Saturday, 13 December 2014

Devastation at Base Camp

The Safari hasn't been able to get out much of late even with a day off midweek we've been confined to barracks by a combination of chores and weather. 
Yesterday we tried to get on the beach to look for some broken off chunks of Honeycomb Worm after the storm for our marine biologist friend DB but didn't have our wellies with us so weren't able to cross the deep pool at the bottom of the slipway.
At lunchtime we had to take a walk up to the shops instead of a Patch 2 watch. Near the back gate of the work's garden we saw that some kindly soul had put up a couple of feeders.
We should get a tub of  fat balls for the holiday season
A couple of elderly people on wheelchairs stopped for a few minutes to watch the House Sparrow action, there were loads of them - perhaps as many as 30, and being in their chariots and not 'looking like' humans they were able to get really close to them. A small number of Greenfinches were there too, favouring the peanuts rather than the still quite plentiful Rosehips.
We wandered up and everything flew off while we were still several yards away.
There was loads of House Sparrows on these twigs - honest!
We weren't in a terrible rush to get to the shops and stood and waited for the sparrows to return. They didn't but a pair of Blackbirds appeared from the depths of the bush and poked about beneath the feeder; they were quite confiding particularly the male. The pic is taken on the phone without any zoom.

The wind was fierce as we reached the top of the railway bridge on the way back, still strong, but thankfully not the horrendous gale of the day before, and now decidedly chilly, the suddeness of it when we reached the brow made us almost stop but that gave us the opportunity to witness a Sparrowhawk on a really fast hunt dive through the bushes along the side of the track, make an impossibly sharp right-hand(wing?) turn and ross the road in front of us before ducking and weaving still at breakneck speed  through the gaps between the houses on the other side and all done with hardly a wing-beat just using the air currents - very impressive!
It was dark when we got back to Base Camp but as we parked up the Land Rover we could see something was missing or we couldn't see something that should have been there.
Sadly our neighbours have felled the large Sycamore tree at the bottom of the garden. This was the last landscape tree within a hundred yards or so of Base Camp and was the 'target tree' for our avian visitors, they bunked in there to get a good look if any predators were lurking before dropping down on to our feeders.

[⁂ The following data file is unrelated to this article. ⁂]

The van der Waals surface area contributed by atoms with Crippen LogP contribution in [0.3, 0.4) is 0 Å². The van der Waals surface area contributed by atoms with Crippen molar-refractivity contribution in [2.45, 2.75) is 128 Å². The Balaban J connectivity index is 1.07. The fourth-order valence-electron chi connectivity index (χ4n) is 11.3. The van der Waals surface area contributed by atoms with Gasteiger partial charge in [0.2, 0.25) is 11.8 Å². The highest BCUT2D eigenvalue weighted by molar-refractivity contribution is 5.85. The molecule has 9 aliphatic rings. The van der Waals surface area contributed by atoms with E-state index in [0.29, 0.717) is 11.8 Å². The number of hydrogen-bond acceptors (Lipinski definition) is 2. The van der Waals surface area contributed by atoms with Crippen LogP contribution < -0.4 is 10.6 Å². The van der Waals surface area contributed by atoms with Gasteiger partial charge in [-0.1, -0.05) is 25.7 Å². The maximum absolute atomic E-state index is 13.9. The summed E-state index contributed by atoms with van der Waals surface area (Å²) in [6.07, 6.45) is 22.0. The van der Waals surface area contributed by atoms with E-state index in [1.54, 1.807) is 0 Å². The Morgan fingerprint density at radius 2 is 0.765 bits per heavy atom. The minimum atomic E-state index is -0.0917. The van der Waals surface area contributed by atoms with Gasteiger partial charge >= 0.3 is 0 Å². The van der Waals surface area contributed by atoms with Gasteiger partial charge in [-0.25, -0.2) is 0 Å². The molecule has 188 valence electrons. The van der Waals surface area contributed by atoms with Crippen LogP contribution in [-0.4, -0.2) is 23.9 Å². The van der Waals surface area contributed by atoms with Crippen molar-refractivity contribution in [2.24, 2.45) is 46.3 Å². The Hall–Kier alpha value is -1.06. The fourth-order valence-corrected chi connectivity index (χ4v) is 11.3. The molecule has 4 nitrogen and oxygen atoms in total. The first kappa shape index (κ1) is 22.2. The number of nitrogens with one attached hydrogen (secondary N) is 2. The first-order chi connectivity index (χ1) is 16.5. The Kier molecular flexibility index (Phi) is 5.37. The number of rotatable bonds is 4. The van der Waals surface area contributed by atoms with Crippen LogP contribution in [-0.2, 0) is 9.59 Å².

We've not had much time for looking out of the window today but when we have we haven't seen a so much as a feather in the garden. Not only that it protected our rather flimsy and not very well rooted Silver Birch so that might now need a bit of surgery to reduce the weight at the top - more destruction for the local wildlife to contend with. 
Something big's missing
Are there any good points? Very limited really but we will have a wider view of the sky for vis migging in the autumn, the light from the moth trap might travel a bit further (although the habitat for some moth species has now disappeared) and we do get an unimpeded view of the ledges on the tower where the Peregrine used to sit - no-one's seen it up there for months - - not a good sign.
Perhaps there should be a rule that says anyone removing a tree should pay to have 10 new ones planted withing a mile of where the original was lost from.
So a pretty sad day and for what? Wish we had more acreage to plant more trees in...anyone got a 40,000 acre country estate they'd like to donate?
In a lighter mood we did see a locally rare bird when we were on our way to the post office. A Jay flew over the road and had very possibly just flown over CR's garden - he wasn't in having not long since offered us a lift to the Shore Lark.
Where to next? Should be able to get out and about on safari to some northern areas tomorrow.
In the meantime let us know who's been destroying the habitat in your outback.


Findlay Wilde said...

I hope your weekend gets better. You still need to come and have a walk on my patch one day soon.

Dave Wenning said...

I had a similar experience. My neighbors cut down a Douglas Fir that was the favorite hunting and loafing perch for the local Bald Eagles. Talk about a hole in the sky! Even the people who live on the hill behind us are missing that tree and the birds that used to perch there. It was an asset to the neighborhood and to the whole ecosystem of northern Skagit Bay.

There was nothing wrong with the tree. It stood there for a hundred years or more. There was no good reason to cut it down. They also cut down all the flowering cherries that lined the driveway and now they're getting rid of the rhododendrons the previous owners planted on the back hillside.

They don't actually live there. This is a second home. They really live in eastern Washington which is mostly sagebrush desert. Apparently, they're trying to recreate that here.

He's an insurance salesman which should tell you everything you need to know about them.

Sorry for the rant, but this is still irritating me to no end.

Warren Baker said...

Same thing happened here this week Davyman. A row of sycamore and 7 Poplars went under the chainsaw, for no other reason than tidying the area up :-(

cliff said...

There's a few been cut down around me, although one neighbour didn't make a very good job with theirs as it's coming back with a vengeance :-)